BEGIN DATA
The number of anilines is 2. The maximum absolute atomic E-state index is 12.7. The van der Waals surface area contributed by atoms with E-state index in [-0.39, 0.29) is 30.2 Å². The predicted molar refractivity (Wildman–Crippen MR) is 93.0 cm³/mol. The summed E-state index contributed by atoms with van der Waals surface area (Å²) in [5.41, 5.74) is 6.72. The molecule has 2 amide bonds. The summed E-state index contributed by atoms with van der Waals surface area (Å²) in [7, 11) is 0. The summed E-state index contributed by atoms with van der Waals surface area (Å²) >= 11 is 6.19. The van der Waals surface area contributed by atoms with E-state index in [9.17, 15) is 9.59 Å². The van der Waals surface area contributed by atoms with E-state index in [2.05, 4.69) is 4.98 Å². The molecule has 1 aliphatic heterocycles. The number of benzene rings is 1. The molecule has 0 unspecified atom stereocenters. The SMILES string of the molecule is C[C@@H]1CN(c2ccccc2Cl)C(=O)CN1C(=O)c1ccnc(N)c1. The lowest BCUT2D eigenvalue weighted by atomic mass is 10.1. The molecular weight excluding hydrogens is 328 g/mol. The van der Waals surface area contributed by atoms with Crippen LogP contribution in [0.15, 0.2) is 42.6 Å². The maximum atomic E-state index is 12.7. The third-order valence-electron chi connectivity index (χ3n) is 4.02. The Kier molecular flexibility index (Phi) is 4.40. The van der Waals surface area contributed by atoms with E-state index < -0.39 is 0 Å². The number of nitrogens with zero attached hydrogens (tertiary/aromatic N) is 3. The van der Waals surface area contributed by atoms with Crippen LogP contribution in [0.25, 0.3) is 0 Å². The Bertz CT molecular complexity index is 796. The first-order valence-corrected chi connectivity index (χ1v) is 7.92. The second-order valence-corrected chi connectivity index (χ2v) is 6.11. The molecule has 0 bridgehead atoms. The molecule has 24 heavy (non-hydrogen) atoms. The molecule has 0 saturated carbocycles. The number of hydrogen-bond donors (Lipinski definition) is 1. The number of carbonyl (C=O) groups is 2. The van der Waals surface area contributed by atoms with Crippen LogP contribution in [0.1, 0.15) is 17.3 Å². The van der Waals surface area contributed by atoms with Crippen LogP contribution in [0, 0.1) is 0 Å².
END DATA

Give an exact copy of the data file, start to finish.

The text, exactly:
The number of anilines is 2. The maximum absolute atomic E-state index is 12.7. The van der Waals surface area contributed by atoms with E-state index in [-0.39, 0.29) is 30.2 Å². The predicted molar refractivity (Wildman–Crippen MR) is 93.0 cm³/mol. The summed E-state index contributed by atoms with van der Waals surface area (Å²) in [5.41, 5.74) is 6.72. The molecule has 2 amide bonds. The summed E-state index contributed by atoms with van der Waals surface area (Å²) in [7, 11) is 0. The summed E-state index contributed by atoms with van der Waals surface area (Å²) >= 11 is 6.19. The van der Waals surface area contributed by atoms with E-state index in [9.17, 15) is 9.59 Å². The van der Waals surface area contributed by atoms with E-state index in [2.05, 4.69) is 4.98 Å². The molecule has 1 aliphatic heterocycles. The number of benzene rings is 1. The molecule has 0 unspecified atom stereocenters. The SMILES string of the molecule is C[C@@H]1CN(c2ccccc2Cl)C(=O)CN1C(=O)c1ccnc(N)c1. The lowest BCUT2D eigenvalue weighted by atomic mass is 10.1. The molecular weight excluding hydrogens is 328 g/mol. The van der Waals surface area contributed by atoms with Crippen LogP contribution in [0.15, 0.2) is 42.6 Å². The maximum atomic E-state index is 12.7. The third-order valence-electron chi connectivity index (χ3n) is 4.02. The Kier molecular flexibility index (Phi) is 4.40. The van der Waals surface area contributed by atoms with E-state index < -0.39 is 0 Å². The number of nitrogens with zero attached hydrogens (tertiary/aromatic N) is 3. The van der Waals surface area contributed by atoms with Crippen LogP contribution in [0.25, 0.3) is 0 Å². The Bertz CT molecular complexity index is 796. The first-order valence-corrected chi connectivity index (χ1v) is 7.92. The second-order valence-corrected chi connectivity index (χ2v) is 6.11. The molecule has 0 bridgehead atoms. The molecule has 24 heavy (non-hydrogen) atoms. The molecule has 0 saturated carbocycles. The number of hydrogen-bond donors (Lipinski definition) is 1. The number of carbonyl (C=O) groups is 2. The van der Waals surface area contributed by atoms with Crippen LogP contribution in [0.1, 0.15) is 17.3 Å². The van der Waals surface area contributed by atoms with Crippen LogP contribution in [0, 0.1) is 0 Å².